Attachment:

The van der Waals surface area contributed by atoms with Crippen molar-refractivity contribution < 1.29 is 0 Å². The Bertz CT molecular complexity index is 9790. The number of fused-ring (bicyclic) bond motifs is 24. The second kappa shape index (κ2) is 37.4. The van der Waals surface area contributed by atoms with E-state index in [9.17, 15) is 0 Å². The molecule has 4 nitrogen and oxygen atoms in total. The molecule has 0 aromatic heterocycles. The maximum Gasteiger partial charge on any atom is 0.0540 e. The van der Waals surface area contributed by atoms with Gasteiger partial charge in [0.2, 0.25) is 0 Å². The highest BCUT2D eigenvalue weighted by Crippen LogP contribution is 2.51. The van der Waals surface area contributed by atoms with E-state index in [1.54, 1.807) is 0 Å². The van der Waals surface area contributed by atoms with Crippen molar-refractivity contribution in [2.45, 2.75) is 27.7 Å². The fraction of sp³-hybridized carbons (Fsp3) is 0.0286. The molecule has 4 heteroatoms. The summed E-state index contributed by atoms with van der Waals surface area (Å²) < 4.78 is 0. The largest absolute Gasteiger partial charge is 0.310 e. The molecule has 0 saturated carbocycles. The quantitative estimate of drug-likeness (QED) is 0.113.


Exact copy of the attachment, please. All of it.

The van der Waals surface area contributed by atoms with Crippen molar-refractivity contribution < 1.29 is 0 Å². The Bertz CT molecular complexity index is 9790. The number of fused-ring (bicyclic) bond motifs is 24. The second kappa shape index (κ2) is 37.4. The van der Waals surface area contributed by atoms with E-state index in [9.17, 15) is 0 Å². The molecule has 4 nitrogen and oxygen atoms in total. The molecule has 0 aromatic heterocycles. The maximum Gasteiger partial charge on any atom is 0.0540 e. The van der Waals surface area contributed by atoms with Gasteiger partial charge in [0.2, 0.25) is 0 Å². The highest BCUT2D eigenvalue weighted by Crippen LogP contribution is 2.51. The van der Waals surface area contributed by atoms with E-state index in [1.54, 1.807) is 0 Å². The van der Waals surface area contributed by atoms with Crippen molar-refractivity contribution in [2.45, 2.75) is 27.7 Å². The fraction of sp³-hybridized carbons (Fsp3) is 0.0286. The molecule has 4 heteroatoms. The summed E-state index contributed by atoms with van der Waals surface area (Å²) < 4.78 is 0. The largest absolute Gasteiger partial charge is 0.310 e. The molecule has 0 saturated carbocycles. The quantitative estimate of drug-likeness (QED) is 0.113.